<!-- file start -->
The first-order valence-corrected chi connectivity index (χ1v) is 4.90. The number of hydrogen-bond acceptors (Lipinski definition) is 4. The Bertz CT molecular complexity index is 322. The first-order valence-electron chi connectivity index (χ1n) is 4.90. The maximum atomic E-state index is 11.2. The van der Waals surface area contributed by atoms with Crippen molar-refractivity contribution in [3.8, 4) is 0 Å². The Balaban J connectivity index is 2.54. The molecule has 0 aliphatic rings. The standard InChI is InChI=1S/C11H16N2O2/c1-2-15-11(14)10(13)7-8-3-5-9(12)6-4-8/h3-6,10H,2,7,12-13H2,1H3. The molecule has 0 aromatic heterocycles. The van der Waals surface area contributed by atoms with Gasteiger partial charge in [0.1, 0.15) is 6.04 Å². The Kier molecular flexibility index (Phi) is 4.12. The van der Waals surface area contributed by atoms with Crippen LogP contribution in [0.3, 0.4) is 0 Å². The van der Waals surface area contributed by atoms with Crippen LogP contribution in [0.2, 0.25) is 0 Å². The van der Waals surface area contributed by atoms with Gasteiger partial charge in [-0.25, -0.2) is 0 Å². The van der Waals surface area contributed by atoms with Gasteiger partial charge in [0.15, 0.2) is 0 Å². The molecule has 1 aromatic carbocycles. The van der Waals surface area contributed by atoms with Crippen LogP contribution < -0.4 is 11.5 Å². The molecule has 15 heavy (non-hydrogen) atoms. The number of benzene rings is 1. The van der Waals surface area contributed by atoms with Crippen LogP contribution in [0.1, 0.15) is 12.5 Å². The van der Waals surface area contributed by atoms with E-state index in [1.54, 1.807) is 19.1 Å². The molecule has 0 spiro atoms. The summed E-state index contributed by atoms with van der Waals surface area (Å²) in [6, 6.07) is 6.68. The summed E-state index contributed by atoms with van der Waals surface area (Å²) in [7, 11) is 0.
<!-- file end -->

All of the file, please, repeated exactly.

The first-order valence-corrected chi connectivity index (χ1v) is 4.90. The number of hydrogen-bond acceptors (Lipinski definition) is 4. The Bertz CT molecular complexity index is 322. The first-order valence-electron chi connectivity index (χ1n) is 4.90. The maximum atomic E-state index is 11.2. The van der Waals surface area contributed by atoms with Crippen molar-refractivity contribution in [3.8, 4) is 0 Å². The Balaban J connectivity index is 2.54. The molecule has 0 aliphatic rings. The standard InChI is InChI=1S/C11H16N2O2/c1-2-15-11(14)10(13)7-8-3-5-9(12)6-4-8/h3-6,10H,2,7,12-13H2,1H3. The molecule has 0 aromatic heterocycles. The van der Waals surface area contributed by atoms with Gasteiger partial charge in [0.1, 0.15) is 6.04 Å². The Kier molecular flexibility index (Phi) is 4.12. The van der Waals surface area contributed by atoms with Crippen LogP contribution in [0.3, 0.4) is 0 Å². The van der Waals surface area contributed by atoms with Crippen LogP contribution in [0.2, 0.25) is 0 Å². The van der Waals surface area contributed by atoms with Gasteiger partial charge in [-0.25, -0.2) is 0 Å². The van der Waals surface area contributed by atoms with Gasteiger partial charge in [0.15, 0.2) is 0 Å². The molecule has 1 aromatic carbocycles. The van der Waals surface area contributed by atoms with Crippen LogP contribution < -0.4 is 11.5 Å². The molecule has 15 heavy (non-hydrogen) atoms. The number of benzene rings is 1. The van der Waals surface area contributed by atoms with Crippen LogP contribution in [0.1, 0.15) is 12.5 Å². The van der Waals surface area contributed by atoms with E-state index in [1.54, 1.807) is 19.1 Å². The molecule has 0 spiro atoms. The summed E-state index contributed by atoms with van der Waals surface area (Å²) in [6, 6.07) is 6.68. The summed E-state index contributed by atoms with van der Waals surface area (Å²) in [7, 11) is 0.